Tag: Montessori at Home

Tag: Montessori at Home

Creating Children’s Spaces

✨The child helps us see what we don’t. My (now grown) forthright children consistently help in this area. Marni Jameson’s* interview with Thom Filicia said it best: “We all stop seeing ourselves and our homes honestly, and can benefit from outside experts who have good taste and a keen eye to help us see what

Early Toddler Art

Naturally drawn to hands-on exploration, early art activities are especially attractive to the toddler. This attraction encourages the gathering of important information through touch. As Dr. Montessori discovered, “The human hand allows the mind to reveal itself.” The benefits to learning through art are many. To begin with, engaging in toddler art supports small motor

Going Green

At 24 months, there is plenty of interest in new activities. Meanwhile, I have to be mindful that as a toddler she still “mouths” objects occasionally. For this reason, I decided to offer some fresh vegetables to sort, peel and taste. Yes, we were “going green.” She has grown so much in the past few months.

The Art Cart — An Invitation to Paint

Before my young friend arrived, I had prepared our art cart hoping there would be something that would catch her eye. Sure enough, the paint set was the the visual invitation that sparked her interest. While holding a paint set in one hand and a paint brush in the other, she turned and looked up at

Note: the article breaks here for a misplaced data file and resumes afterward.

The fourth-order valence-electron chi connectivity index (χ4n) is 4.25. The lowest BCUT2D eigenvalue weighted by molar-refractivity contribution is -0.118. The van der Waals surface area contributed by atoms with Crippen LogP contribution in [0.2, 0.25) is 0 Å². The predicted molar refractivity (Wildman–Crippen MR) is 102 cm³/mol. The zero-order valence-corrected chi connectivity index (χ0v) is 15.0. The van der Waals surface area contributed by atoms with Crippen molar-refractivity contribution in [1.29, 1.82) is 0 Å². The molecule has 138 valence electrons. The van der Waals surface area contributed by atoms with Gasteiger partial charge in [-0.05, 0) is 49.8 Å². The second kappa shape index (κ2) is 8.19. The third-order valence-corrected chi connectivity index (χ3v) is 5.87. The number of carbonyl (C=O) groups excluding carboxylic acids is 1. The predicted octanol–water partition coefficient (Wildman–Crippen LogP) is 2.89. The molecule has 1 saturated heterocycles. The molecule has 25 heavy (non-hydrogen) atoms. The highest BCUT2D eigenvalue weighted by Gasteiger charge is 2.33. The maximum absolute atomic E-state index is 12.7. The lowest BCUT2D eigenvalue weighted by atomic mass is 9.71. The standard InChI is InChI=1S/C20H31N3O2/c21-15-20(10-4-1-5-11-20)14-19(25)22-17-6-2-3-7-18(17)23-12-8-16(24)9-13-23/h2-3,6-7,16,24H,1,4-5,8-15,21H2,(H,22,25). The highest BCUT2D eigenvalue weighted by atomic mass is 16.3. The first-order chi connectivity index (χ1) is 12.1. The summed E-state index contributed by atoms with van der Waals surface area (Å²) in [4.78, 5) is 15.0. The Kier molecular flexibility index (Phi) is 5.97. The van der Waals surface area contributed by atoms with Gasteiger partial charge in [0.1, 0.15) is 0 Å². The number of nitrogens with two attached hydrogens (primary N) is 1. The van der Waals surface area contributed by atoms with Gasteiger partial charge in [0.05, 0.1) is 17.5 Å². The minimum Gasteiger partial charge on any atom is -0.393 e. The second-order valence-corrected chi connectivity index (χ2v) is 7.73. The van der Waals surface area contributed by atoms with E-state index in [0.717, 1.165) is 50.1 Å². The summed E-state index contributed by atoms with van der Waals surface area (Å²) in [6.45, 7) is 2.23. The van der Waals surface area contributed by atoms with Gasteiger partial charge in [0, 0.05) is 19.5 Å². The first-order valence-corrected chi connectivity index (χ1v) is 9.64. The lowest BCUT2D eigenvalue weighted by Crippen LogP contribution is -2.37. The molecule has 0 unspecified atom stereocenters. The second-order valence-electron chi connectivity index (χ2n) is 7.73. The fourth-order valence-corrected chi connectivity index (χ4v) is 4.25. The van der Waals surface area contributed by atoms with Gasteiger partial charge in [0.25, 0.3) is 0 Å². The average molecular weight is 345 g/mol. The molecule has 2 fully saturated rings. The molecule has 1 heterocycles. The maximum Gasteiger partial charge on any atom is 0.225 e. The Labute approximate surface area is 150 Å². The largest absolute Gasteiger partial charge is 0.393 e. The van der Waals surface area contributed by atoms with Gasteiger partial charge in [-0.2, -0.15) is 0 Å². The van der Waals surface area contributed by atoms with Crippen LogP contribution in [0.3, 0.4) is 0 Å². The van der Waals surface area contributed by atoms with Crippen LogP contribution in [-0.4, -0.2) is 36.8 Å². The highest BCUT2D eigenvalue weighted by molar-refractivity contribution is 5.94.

Tips for Toy Order

“Order is one of the needs of life which, when it is satisfied, produces a real happiness.” ~ Maria Montessori The need for greater play space order (books, puzzles, games, and more) became apparent early on. Our shelves were edited and attractive, the baskets were accessible and the floor space was plentiful. But it didn’t

Attention to Detail

As we started our walk, he pointed to things that are rough and smooth and reached out to confirm his observations. I began introducing him to these sensorial differences when he was just a toddler by saying, “The gate is smooth”, encouraging him to touch it. I would then guide him to the bricks on

Leaps of Learning

“Play gives children a chance to practice what they are learning.” Fred Rogers Outdoor play time is an important part of our day. Here in the South Carolina Lowcountry, the weather in April typically means we spend more of our day outside playing and learning; and there is no better classroom for children than what

Music To My Ears

“Music is a more potent instrument than any other for education, because rhythm and harmony find their way into the inward places of the soul.” Plato Maria Montessori observed that the child’s sensitive period for music takes place between the ages of two and six years. During this period, the child is most sensitive to

As It Should Be

In his first six years of life, the child will pass through stages of development called “sensitive periods”. During these stages of development, supported by his absorbent mind, the child is ready to master specific skills effortlessly. Dr. Montessori’s observations revealed the sensitive periods involve movement, mathematics, refinement of the senses, social skills, attention to

All That She Sees

It’s hard to imagine a day without including a little fresh air time here in our southern climate. It happened to be a beautiful day and so we were heading out on a long walk. I made sure to bring a few sensorial toys for her to hold and taste along the way. Although nature